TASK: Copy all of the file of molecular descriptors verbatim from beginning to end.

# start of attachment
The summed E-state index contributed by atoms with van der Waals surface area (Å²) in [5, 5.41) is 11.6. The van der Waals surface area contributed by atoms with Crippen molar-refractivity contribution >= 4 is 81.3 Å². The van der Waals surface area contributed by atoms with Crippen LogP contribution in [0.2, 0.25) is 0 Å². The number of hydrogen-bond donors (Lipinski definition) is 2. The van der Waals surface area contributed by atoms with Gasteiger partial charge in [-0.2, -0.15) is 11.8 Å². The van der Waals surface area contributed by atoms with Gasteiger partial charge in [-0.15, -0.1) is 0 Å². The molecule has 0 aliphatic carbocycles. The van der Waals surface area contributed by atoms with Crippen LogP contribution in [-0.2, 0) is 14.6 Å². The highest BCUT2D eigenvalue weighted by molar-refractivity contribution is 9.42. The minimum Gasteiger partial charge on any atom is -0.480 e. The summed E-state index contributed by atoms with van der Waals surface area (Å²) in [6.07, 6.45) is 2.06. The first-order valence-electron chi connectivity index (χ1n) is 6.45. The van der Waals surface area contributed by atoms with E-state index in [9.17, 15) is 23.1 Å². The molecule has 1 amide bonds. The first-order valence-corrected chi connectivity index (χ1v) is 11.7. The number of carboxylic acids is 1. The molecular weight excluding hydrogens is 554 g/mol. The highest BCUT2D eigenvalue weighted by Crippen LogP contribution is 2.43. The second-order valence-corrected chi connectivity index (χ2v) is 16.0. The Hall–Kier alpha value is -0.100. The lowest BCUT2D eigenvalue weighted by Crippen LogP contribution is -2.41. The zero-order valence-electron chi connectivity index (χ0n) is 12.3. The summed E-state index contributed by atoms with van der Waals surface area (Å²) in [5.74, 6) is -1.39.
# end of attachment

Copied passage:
The summed E-state index contributed by atoms with van der Waals surface area (Å²) in [5, 5.41) is 11.6. The van der Waals surface area contributed by atoms with Crippen molar-refractivity contribution >= 4 is 81.3 Å². The van der Waals surface area contributed by atoms with Crippen LogP contribution in [0.2, 0.25) is 0 Å². The number of hydrogen-bond donors (Lipinski definition) is 2. The van der Waals surface area contributed by atoms with Gasteiger partial charge in [-0.2, -0.15) is 11.8 Å². The van der Waals surface area contributed by atoms with Gasteiger partial charge in [-0.15, -0.1) is 0 Å². The molecule has 0 aliphatic carbocycles. The van der Waals surface area contributed by atoms with Crippen LogP contribution in [-0.2, 0) is 14.6 Å². The highest BCUT2D eigenvalue weighted by molar-refractivity contribution is 9.42. The minimum Gasteiger partial charge on any atom is -0.480 e. The summed E-state index contributed by atoms with van der Waals surface area (Å²) in [6.07, 6.45) is 2.06. The first-order valence-electron chi connectivity index (χ1n) is 6.45. The van der Waals surface area contributed by atoms with E-state index in [9.17, 15) is 23.1 Å². The molecule has 1 amide bonds. The first-order valence-corrected chi connectivity index (χ1v) is 11.7. The number of carboxylic acids is 1. The molecular weight excluding hydrogens is 554 g/mol. The highest BCUT2D eigenvalue weighted by Crippen LogP contribution is 2.43. The second-order valence-corrected chi connectivity index (χ2v) is 16.0. The Hall–Kier alpha value is -0.100. The lowest BCUT2D eigenvalue weighted by Crippen LogP contribution is -2.41. The zero-order valence-electron chi connectivity index (χ0n) is 12.3. The summed E-state index contributed by atoms with van der Waals surface area (Å²) in [5.74, 6) is -1.39.